« Reply #22 on: December 05, 2015, 05:08:23 PM »
I'm make Flanders style (Red's and Browns), soured Abbey style and Soured Saisons. 
Kegs:
 Red IPA
 ESB
 Saison Solera
 Dubel (Aged in Malbec Wine Barrel
Aging:
 80 Shilling (In bourbon barrel)
Bottled
 Peppermint Patty Stout
 Wee Heavy

Scott Ickes
https://creativebrewing.wordpress.com

Offline Nickw

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Re: Is my beer infected?
« Reply #23 on: December 06, 2015, 01:48:46 AM »
Oki dokes, I will go with what Scott said and pasteurize, just have to order some yeast so will be here in a few days, going to try find that champagne yeast you suggested. Not sure if the online stores here in SA will have it though. I am hoping the beer will get to the expected FG in a few days, happy it has dropped some more.
If I reach the expected FG and it doesn't drop anymore after that can I bottle straight after pasteurizing even if the beer is super cloudy still?

Offline Scott Ickes

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Re: Is my beer infected?
« Reply #24 on: December 06, 2015, 02:04:41 AM »
Be patient!  Let it clear.  In brewing, never be in a rush.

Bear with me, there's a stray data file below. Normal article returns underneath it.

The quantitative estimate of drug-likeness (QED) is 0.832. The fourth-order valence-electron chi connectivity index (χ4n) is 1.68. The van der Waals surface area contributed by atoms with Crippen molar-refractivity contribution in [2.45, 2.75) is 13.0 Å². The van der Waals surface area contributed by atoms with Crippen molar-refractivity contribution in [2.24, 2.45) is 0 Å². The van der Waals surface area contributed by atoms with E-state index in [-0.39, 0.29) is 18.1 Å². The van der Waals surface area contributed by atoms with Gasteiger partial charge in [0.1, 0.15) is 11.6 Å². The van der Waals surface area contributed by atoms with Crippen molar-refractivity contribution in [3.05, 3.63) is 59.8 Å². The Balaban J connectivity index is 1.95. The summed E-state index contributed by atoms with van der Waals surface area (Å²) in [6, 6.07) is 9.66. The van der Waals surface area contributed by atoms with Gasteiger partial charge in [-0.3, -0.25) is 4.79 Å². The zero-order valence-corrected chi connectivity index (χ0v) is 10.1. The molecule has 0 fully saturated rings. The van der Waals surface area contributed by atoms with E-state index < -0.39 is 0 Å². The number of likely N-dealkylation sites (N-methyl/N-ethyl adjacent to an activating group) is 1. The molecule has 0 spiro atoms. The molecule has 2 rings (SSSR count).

Kegs:
 Red IPA
 ESB
 Saison Solera
 Dubel (Aged in Malbec Wine Barrel
Aging:
 80 Shilling (In bourbon barrel)
Bottled
 Peppermint Patty Stout
 Wee Heavy

Scott Ickes
https://creativebrewing.wordpress.com

KellerBrauer

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Re: Is my beer infected?
« Reply #25 on: December 15, 2015, 06:09:44 PM »
I went ahead and bottled my infected brew and the pellicle went away as per my previous post.  Also, this brew is outstanding with NO gushers.

If its not too late, try treating half your batch as it has been suggested in this thread and go ahead and simply bottle and cold crash the other half.  This would be a great experiment and please let us know how your efforts came out regardless of the method you used.

Good luck!